A California District Court dismissed breach of contract and breach of guarantee claims brought against Warner Bros. by Terry Gerritsen, author of a novel entitled Gravity.

The novel, published by Simon & Schuster, features a female doctor/astronaut who struggles to survive after she is stranded alone aboard a space station after the rest of the crew is killed.

Gerritsen’s claim is not one of the usual “the studio stole my idea” lawsuits that often pop up after any successful movie comes out.

As reported by the New York Times, Gerritsen is a best-selling author of 24 novels, including the crime series upon which the Warner series, “Rizzoli & Isles” is based.

The Gravity Novel

Katja Motion Picture Corporation, a wholly-owned subsidiary of New Line, bought the film rights to the novel Gravity in 1999 for $1 million before the book was even published. The contract provides that if a movie based on the book was produced, Katja would pay Gerritsen a production bonus of $250,000, plus 2.5% of the movies’ net proceeds.

The contract also provided that Gerritsen would receive on-screen and advertising credits that read “based on the book by Terry Gerritsen.”

New Line executed a guarantee of Katja’s performance under the contract.

Gerritsen alleged that she learned later that, while her screenplay was being developed by Katja and New Line, writer and director Alfonso Cuarón was attached to the project.

To help with the development of the screenplay, Gerritsen said she wrote additional scenes in which satellite debris collided with the International Space Station, leaving the female astronaut character adrift in her spacesuit.

In 2008, Warner Bros. acquired control of both New Line and Katja.

The Gravity Movie

Alfonso Cuarón and his son, Jonas Cuarón, wrote a screenplay called Gravity that also involved a female astronaut/doctor adrift in her spacesuit after the International Space Station was destroyed by satellite debris. The Cuaróns assigned the rights in their script to Warner, and production of the film based on the script began in or about 2011, with Alfonso Cuarón as director.  The film was released in 2013, earned more than $700 million, and won seven Oscars.

Gerritsen’s official blog for October 7, 2013 includes an entry that states:

I’ve been peeved that my book GRAVITY was never made into a film (20th Century Fox owns the film rights). How I wished that Cuarón had told my story instead, but the movie he did make was a masterpiece of suspense. Go go go to see it!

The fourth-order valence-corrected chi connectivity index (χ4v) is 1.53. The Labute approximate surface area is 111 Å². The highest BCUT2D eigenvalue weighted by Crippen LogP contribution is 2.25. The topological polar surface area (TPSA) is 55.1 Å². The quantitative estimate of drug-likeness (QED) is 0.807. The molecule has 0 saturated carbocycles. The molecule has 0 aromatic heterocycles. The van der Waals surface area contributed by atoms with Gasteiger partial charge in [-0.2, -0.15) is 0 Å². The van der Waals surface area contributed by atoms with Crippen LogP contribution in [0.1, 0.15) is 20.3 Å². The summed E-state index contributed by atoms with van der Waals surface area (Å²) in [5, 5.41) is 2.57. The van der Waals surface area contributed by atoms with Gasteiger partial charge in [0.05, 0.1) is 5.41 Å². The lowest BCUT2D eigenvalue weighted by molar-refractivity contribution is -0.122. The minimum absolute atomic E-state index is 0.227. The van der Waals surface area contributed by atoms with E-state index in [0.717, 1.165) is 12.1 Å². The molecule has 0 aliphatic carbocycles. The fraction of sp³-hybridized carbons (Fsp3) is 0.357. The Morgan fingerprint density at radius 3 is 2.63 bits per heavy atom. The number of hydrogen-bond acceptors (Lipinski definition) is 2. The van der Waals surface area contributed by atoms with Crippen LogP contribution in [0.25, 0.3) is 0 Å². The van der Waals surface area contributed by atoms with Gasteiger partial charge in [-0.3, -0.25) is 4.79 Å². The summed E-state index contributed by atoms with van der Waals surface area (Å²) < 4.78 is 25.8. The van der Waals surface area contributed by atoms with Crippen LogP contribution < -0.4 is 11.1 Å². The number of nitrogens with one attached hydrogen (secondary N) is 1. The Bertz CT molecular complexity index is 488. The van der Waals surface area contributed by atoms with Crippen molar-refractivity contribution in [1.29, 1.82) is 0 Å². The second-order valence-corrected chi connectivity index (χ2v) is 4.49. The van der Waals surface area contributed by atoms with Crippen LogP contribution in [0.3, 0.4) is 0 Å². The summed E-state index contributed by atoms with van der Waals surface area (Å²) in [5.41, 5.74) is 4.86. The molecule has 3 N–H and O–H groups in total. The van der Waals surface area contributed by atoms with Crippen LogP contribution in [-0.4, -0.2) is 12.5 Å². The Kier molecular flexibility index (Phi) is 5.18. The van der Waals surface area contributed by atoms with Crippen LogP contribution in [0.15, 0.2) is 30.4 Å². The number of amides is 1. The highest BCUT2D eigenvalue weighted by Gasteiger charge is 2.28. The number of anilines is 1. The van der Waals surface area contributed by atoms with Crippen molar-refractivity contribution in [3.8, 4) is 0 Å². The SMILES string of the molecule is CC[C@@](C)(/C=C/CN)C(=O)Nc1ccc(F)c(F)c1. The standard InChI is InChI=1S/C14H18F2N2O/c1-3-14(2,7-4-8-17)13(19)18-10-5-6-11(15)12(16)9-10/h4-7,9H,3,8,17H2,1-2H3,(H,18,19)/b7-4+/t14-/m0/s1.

Gerritsen’s attorney released a statement saying that his client had obtained new information about the development of the Gravity movie and had become convinced that the similarities between the two works were not merely coincidental.

The Court’s Decision

The court dismissed Gerritsen’s complaint against Warner Bros. because her allegations did not support the inference either that a) Katja (now part of Warner Bros.) produced the film or that b) Warner was a party to the original contract between Gerritsen and Katja. The court rejected Gerritsen’s arguments that Warner was a successor-in-interest to Katja.

In the wake of her court loss, Gerritsen took to her blog to reargue her case in the court of public opinion, saying that the court’s decision means that:

any parent film company who acquires a studio, and also acquires that studio’s intellectual properties, can exploit those properties without having to acknowledge or compensate the original authors.

Gerritsen said that she planned to file an amended complaint.

Copyright and Contracts

Gerritsen says that her lawsuit isn’t about copyright infringement and she hasn’t alleged any copyright violation claims.  However, in general, an unlicensed derivative work based on copyrighted material would be considered a violation of the author’s copyright.


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Photo Attribution: By NASA [Public domain], via Wikimedia Commons.

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